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DTI to celebrat Ryan Bard's life on K-MAC Sports Saturday


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Contact: K-MAC Sports, 512.297.8725

 

A celebration of Ryan Bard’s life the focus on this week’s DTI

 

(Cedar Park, TX) Terry Bard, the father of Ryan Bard, will join the Dirt Track Insider crew on a very special edition of DTI this Saturday at Noon Central on the K-MAC Sports web site (kmacsports.com).

 

The show, which runs from Noon to 1:30 p.m. Central, is hosted by Bill “Sarge” Masom and K-MAC Sports co-owner Chuck Licata. DTI will open with an interview with Terry Bard, who has been asked by Licata to “let everyone know about the life and good deeds of Ryan Bard.”

 

“We really appreciate Terry joining us in what’s a very difficult time for himself and his family,” Licata stated. “We reached out to Terri Lynn from the Elbowsup.com racing web site and asked her to put us in touch with Terry, so Terry could have a forum to talk about Ryan and let everyone know about Ryan’s life – who he was and why he was such a special person.”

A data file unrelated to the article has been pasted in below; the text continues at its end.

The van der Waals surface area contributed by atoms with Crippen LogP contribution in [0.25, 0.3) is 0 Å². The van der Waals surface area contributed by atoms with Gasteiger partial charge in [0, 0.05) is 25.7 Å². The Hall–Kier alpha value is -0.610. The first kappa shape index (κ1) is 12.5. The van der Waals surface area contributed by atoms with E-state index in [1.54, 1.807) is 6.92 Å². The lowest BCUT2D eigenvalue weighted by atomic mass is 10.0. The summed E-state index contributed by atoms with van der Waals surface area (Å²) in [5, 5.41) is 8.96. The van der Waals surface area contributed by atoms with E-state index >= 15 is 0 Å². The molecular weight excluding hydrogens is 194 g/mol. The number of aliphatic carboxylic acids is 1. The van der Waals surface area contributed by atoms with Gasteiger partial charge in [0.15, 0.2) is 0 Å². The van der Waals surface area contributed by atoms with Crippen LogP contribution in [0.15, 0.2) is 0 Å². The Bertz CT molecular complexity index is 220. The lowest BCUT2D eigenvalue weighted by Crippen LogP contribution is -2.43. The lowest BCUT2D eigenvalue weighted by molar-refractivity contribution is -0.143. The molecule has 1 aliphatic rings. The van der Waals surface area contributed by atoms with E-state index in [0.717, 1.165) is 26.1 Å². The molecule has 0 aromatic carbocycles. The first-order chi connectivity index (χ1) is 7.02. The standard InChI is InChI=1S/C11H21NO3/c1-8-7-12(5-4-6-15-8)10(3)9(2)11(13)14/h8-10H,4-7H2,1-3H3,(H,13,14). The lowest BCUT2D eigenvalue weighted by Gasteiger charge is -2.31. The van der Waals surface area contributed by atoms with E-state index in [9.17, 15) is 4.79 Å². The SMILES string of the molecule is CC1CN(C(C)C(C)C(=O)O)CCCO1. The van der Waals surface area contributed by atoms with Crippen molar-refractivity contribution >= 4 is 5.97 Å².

Licata added that listeners and race fans can send e-mails sent to the show’s e-mail address – racingkmac@yahoo.com – if they’d like to share their thoughts and memories about Ryan. Licata said those e-mails will be shared with the show’s listeners unless otherwise directed. “We’d love to share everyone’s thoughts about Ryan and/or his family with our family of listeners.”

 

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An exceprt from a story by Doug Myers in the Oct. 23 online edition of the Abilene Reporternews:

 

Ryan Bard, of Farmington, N.M., died last week when his car crashed at the Southern Challenge, held at Abilene (TX) Speedway.

 

Ryan Bard's death was the first fatal crash at the Speedway that the track's owner and another driving enthusiast could recall. And while the death has race fans wondering what more could have been done to save Ryan, Terry Bard said he was pleased with the race track's efforts to help.

 

"Ryan died doing what he loved," he said. "That's a class act out there (at the Abilene Speedway). Whenever something like that happens, there's a lot of finger pointing. I don't want any finger pointing. They did everything they could. It shouldn't even be an issue. The people who are finger pointing are the people who weren't there.

 

Terry Bard, 47, said about a dozen people in son's family from Oklahoma and New Mexico gathered at the race track Sunday as part of a "family reunion" and witnessed the fatal crash.

 

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